Finding a career in human rights is often a difficult prospect. For Rosyln
Park, it has been a process guided by a desire to help others, but defined
by the steps along the way: “I never thought I’d be going to law school.
As an undergraduate, I thought I wanted to go to medical school. Only after
graduating did these interests I’d been developing start to develop into
A Botany major at the University of Wisconsin, Park spent much of her time volunteering for Amnesty International. It was working with Amnesty that sparked an interest in human rights and international law. After graduating in 1998, Park applied for the Amnesty International Joint Human Rights Summer Program at American University. “Looking back, I took sort of a fatalistic approach to it. I decided that if I got into the program, I would drop my medical school plans and look for a human rights related position,” recalled Park.
She received a full scholarship for the program. A mentor at American University advised Park that applying for law school would open many options in the field of human rights. Park chose the University of Minnesota because of its strong human rights program and by the time she arrived at the University, she knew that human rights advocacy would be her path.
After her second year in law school, Park applied for an Upper Midwest Human Rights Fellowship. Park had been working on issues of human trafficking with Prof. David Weissbrodt, and he put her in touch with Anti-Slavery International, a non-profit organization based in London, England that works with similar issues. She received a 2001 Fellowship and spent 12 weeks as an intern for the London organization.
“My Fellowship was a great opportunity to work in Europe and see how they handle international policy and issues. Anti-Slavery International’s work encompasses a huge range of trafficking issues. I looked at the international legal obligation to stop trafficking, specifically in India and Sudan. I studied the reparations and rehabilitation available to child victims of trafficking. Exploring these issues in a European context was really valuable.”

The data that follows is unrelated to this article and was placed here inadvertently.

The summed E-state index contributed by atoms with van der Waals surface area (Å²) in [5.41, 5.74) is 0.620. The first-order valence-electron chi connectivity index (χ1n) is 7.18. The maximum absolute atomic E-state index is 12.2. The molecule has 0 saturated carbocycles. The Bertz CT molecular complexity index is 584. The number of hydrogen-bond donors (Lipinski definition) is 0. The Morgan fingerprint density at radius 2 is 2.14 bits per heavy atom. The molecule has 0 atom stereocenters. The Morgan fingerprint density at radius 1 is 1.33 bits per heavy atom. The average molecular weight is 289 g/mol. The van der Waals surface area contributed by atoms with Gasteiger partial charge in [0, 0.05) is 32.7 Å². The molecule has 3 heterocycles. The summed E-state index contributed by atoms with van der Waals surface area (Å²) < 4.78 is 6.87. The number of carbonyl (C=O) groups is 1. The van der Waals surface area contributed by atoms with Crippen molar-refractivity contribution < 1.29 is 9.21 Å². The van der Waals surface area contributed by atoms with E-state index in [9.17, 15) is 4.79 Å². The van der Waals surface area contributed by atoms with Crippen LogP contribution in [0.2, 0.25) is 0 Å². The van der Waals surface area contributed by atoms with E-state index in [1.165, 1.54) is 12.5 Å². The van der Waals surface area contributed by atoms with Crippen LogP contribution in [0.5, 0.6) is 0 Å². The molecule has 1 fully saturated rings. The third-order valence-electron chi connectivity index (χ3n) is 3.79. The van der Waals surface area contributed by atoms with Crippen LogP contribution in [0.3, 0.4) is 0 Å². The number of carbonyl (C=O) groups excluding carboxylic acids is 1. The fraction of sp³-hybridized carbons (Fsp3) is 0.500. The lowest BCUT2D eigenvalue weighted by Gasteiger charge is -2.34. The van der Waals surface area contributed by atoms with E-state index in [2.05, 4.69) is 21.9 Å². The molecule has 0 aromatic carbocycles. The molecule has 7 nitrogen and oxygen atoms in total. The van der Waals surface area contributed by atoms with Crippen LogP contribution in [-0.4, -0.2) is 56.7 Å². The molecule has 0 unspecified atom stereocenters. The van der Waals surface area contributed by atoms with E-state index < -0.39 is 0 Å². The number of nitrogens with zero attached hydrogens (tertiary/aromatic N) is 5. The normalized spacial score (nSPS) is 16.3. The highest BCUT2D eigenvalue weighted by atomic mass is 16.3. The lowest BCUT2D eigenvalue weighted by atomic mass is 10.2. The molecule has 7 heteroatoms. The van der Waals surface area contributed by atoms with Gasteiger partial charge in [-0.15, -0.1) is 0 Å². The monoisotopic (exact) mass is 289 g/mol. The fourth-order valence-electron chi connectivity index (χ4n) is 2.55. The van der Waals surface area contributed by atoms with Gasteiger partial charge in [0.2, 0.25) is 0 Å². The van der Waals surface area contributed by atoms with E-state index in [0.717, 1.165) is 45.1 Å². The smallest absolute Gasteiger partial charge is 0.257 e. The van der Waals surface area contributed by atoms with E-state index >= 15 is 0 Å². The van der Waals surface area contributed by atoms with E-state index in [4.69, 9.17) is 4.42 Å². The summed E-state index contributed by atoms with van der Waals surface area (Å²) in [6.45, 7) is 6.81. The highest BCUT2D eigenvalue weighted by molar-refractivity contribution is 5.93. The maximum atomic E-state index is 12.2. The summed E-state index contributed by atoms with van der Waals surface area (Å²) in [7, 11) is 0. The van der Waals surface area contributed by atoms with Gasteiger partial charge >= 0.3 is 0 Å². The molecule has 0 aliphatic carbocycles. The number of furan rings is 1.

After returning and graduating from law school in 2002, Park began looking for a human rights career in the Twin Cities community. She had taken a class taught by Robin Phillips (director of Minnesota Advocates for Human Rights) while in law school and inquired about the possibility of working for the local human rights organization. Phillips and Park created a new staff attorney position to work with several Minnesota Advocate programs.
“One of the programs I work with is the Women’s Human Rights Program, examining the four corners of violence against women: sexual assault, sexual harassment, domestic violence and trafficking of persons. I’m in charge of the country page section of our website, where we have summaries of international laws and treaties that pertain to women’s rights in twenty-nine central and Eastern European nations,” said Park.
She also organizes Minnesota Advocates’ legislative lobbying to maintain the abolition of the death penalty in Minnesota. When the governor called for a reinstatement of the death penalty during the last state legislative session, Minnesota Advocates coordinated the list of witnesses to testify against the death penalty and worked with other local anti-death penalty groups. Park continues to facilitate continuing legal education programs on death penalty issues.
The final project that Park is associated with is the Human Rights Monitoring Program: “We work with Sierra Leone and Peru, but my focus is Sierra Leone. I was there in May doing some fact finding on the transitional justice process. We did many interviews and are now writing those into a formal report.”
As Park reflected on the path that has led her to Minnesota Advocates, she was thankful for the opportunity to spend so much time studying these issues: “When I was an undergraduate, I didn’t understand the specifics of women’s rights. I thought, ‘human rights are important for all people, what need is there for this focus?’ But during law school, I realized that women suffer particular kinds of human rights abuses. It’s a really unique area of human rights to work in, and women in many countries don’t have the same status as men and don’t have the same opportunities.”
Park’s career has led her to believe that not only is human rights advocacy an interesting career path, it is an integral issue in the global community, one that every person should strive to incorporate into their profession: “I think that everyone has a responsibility to promote human rights not only in their own actions, but to make sure people around them are also working for change. It becomes a question of whether people have the initiative to implement that change.”
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